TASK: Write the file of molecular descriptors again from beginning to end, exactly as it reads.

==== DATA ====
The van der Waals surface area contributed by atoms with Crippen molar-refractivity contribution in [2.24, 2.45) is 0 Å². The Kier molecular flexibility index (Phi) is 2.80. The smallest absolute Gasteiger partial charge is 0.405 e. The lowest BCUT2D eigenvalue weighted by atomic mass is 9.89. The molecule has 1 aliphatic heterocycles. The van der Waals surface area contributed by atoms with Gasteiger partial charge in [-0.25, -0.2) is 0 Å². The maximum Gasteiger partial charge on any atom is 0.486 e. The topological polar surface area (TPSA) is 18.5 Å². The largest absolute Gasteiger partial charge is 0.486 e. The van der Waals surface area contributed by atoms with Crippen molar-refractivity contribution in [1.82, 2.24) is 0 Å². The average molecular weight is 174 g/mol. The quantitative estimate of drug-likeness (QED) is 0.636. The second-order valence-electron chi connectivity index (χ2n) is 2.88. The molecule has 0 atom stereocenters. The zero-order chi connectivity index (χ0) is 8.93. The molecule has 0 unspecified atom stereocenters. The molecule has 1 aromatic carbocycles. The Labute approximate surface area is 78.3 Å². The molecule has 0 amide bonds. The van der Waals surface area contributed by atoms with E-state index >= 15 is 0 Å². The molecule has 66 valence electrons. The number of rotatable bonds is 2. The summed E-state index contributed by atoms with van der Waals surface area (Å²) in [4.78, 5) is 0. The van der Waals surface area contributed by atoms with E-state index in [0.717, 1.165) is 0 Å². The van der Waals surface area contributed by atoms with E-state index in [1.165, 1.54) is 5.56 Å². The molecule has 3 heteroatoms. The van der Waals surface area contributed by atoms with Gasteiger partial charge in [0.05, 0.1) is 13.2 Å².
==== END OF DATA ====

The van der Waals surface area contributed by atoms with Crippen molar-refractivity contribution in [2.24, 2.45) is 0 Å². The Kier molecular flexibility index (Phi) is 2.80. The smallest absolute Gasteiger partial charge is 0.405 e. The lowest BCUT2D eigenvalue weighted by atomic mass is 9.89. The molecule has 1 aliphatic heterocycles. The van der Waals surface area contributed by atoms with Gasteiger partial charge in [-0.25, -0.2) is 0 Å². The maximum Gasteiger partial charge on any atom is 0.486 e. The topological polar surface area (TPSA) is 18.5 Å². The largest absolute Gasteiger partial charge is 0.486 e. The van der Waals surface area contributed by atoms with Crippen molar-refractivity contribution in [1.82, 2.24) is 0 Å². The average molecular weight is 174 g/mol. The quantitative estimate of drug-likeness (QED) is 0.636. The second-order valence-electron chi connectivity index (χ2n) is 2.88. The molecule has 0 atom stereocenters. The zero-order chi connectivity index (χ0) is 8.93. The molecule has 0 unspecified atom stereocenters. The molecule has 1 aromatic carbocycles. The Labute approximate surface area is 78.3 Å². The molecule has 0 amide bonds. The van der Waals surface area contributed by atoms with E-state index >= 15 is 0 Å². The molecule has 66 valence electrons. The number of rotatable bonds is 2. The summed E-state index contributed by atoms with van der Waals surface area (Å²) in [4.78, 5) is 0. The van der Waals surface area contributed by atoms with E-state index in [0.717, 1.165) is 0 Å². The van der Waals surface area contributed by atoms with E-state index in [1.165, 1.54) is 5.56 Å². The molecule has 3 heteroatoms. The van der Waals surface area contributed by atoms with Gasteiger partial charge in [0.05, 0.1) is 13.2 Å².